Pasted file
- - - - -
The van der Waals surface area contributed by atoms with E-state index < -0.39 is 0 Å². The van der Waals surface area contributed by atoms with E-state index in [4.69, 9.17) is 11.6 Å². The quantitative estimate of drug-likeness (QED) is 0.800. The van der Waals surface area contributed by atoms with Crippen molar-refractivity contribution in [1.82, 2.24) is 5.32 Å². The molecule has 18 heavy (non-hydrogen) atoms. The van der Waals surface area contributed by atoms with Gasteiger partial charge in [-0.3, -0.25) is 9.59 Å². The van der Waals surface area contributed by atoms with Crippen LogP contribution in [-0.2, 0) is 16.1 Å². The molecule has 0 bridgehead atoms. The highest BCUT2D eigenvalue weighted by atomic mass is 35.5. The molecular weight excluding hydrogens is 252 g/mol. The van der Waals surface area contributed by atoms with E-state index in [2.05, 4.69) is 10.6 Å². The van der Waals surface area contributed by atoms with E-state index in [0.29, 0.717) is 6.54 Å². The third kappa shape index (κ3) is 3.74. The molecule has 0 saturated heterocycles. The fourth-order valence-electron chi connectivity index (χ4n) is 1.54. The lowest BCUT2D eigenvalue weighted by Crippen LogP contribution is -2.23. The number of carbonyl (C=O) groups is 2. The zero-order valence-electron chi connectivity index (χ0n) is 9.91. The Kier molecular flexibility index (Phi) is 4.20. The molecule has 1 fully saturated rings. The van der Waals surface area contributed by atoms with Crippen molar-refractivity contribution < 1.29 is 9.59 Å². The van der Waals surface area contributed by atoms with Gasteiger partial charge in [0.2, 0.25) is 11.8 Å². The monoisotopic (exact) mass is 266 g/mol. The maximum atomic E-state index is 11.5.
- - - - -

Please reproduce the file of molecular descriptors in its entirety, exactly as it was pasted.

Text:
The van der Waals surface area contributed by atoms with E-state index < -0.39 is 0 Å². The van der Waals surface area contributed by atoms with E-state index in [4.69, 9.17) is 11.6 Å². The quantitative estimate of drug-likeness (QED) is 0.800. The van der Waals surface area contributed by atoms with Crippen molar-refractivity contribution in [1.82, 2.24) is 5.32 Å². The molecule has 18 heavy (non-hydrogen) atoms. The van der Waals surface area contributed by atoms with Gasteiger partial charge in [-0.3, -0.25) is 9.59 Å². The van der Waals surface area contributed by atoms with Crippen LogP contribution in [-0.2, 0) is 16.1 Å². The molecule has 0 bridgehead atoms. The highest BCUT2D eigenvalue weighted by atomic mass is 35.5. The molecular weight excluding hydrogens is 252 g/mol. The van der Waals surface area contributed by atoms with E-state index in [2.05, 4.69) is 10.6 Å². The van der Waals surface area contributed by atoms with E-state index in [0.29, 0.717) is 6.54 Å². The third kappa shape index (κ3) is 3.74. The molecule has 0 saturated heterocycles. The fourth-order valence-electron chi connectivity index (χ4n) is 1.54. The lowest BCUT2D eigenvalue weighted by Crippen LogP contribution is -2.23. The number of carbonyl (C=O) groups is 2. The zero-order valence-electron chi connectivity index (χ0n) is 9.91. The Kier molecular flexibility index (Phi) is 4.20. The molecule has 1 fully saturated rings. The van der Waals surface area contributed by atoms with Crippen molar-refractivity contribution < 1.29 is 9.59 Å². The van der Waals surface area contributed by atoms with Gasteiger partial charge in [0.2, 0.25) is 11.8 Å². The monoisotopic (exact) mass is 266 g/mol. The maximum atomic E-state index is 11.5.